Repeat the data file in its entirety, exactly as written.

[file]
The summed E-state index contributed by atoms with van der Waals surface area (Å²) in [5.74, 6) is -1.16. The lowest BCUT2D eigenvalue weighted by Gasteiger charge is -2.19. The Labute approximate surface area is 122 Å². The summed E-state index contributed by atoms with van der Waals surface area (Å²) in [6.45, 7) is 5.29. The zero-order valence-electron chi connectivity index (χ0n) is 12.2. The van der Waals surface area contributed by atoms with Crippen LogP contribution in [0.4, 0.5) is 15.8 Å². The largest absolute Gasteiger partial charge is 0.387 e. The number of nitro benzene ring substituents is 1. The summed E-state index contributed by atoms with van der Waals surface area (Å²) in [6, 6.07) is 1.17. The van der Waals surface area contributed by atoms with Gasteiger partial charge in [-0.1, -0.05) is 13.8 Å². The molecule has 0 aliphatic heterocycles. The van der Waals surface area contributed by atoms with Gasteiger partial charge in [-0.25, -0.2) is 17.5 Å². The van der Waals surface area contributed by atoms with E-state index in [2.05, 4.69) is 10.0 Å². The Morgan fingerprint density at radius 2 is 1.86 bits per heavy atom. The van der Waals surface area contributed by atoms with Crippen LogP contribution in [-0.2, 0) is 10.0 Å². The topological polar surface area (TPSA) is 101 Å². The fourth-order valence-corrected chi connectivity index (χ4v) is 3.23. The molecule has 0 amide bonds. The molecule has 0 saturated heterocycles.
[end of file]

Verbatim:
The summed E-state index contributed by atoms with van der Waals surface area (Å²) in [5.74, 6) is -1.16. The lowest BCUT2D eigenvalue weighted by Gasteiger charge is -2.19. The Labute approximate surface area is 122 Å². The summed E-state index contributed by atoms with van der Waals surface area (Å²) in [6.45, 7) is 5.29. The zero-order valence-electron chi connectivity index (χ0n) is 12.2. The van der Waals surface area contributed by atoms with Crippen LogP contribution in [0.4, 0.5) is 15.8 Å². The largest absolute Gasteiger partial charge is 0.387 e. The number of nitro benzene ring substituents is 1. The summed E-state index contributed by atoms with van der Waals surface area (Å²) in [6, 6.07) is 1.17. The van der Waals surface area contributed by atoms with Gasteiger partial charge in [-0.1, -0.05) is 13.8 Å². The molecule has 0 aliphatic heterocycles. The van der Waals surface area contributed by atoms with Gasteiger partial charge in [-0.25, -0.2) is 17.5 Å². The van der Waals surface area contributed by atoms with E-state index in [2.05, 4.69) is 10.0 Å². The Morgan fingerprint density at radius 2 is 1.86 bits per heavy atom. The van der Waals surface area contributed by atoms with Crippen LogP contribution in [-0.2, 0) is 10.0 Å². The topological polar surface area (TPSA) is 101 Å². The fourth-order valence-corrected chi connectivity index (χ4v) is 3.23. The molecule has 0 amide bonds. The molecule has 0 saturated heterocycles.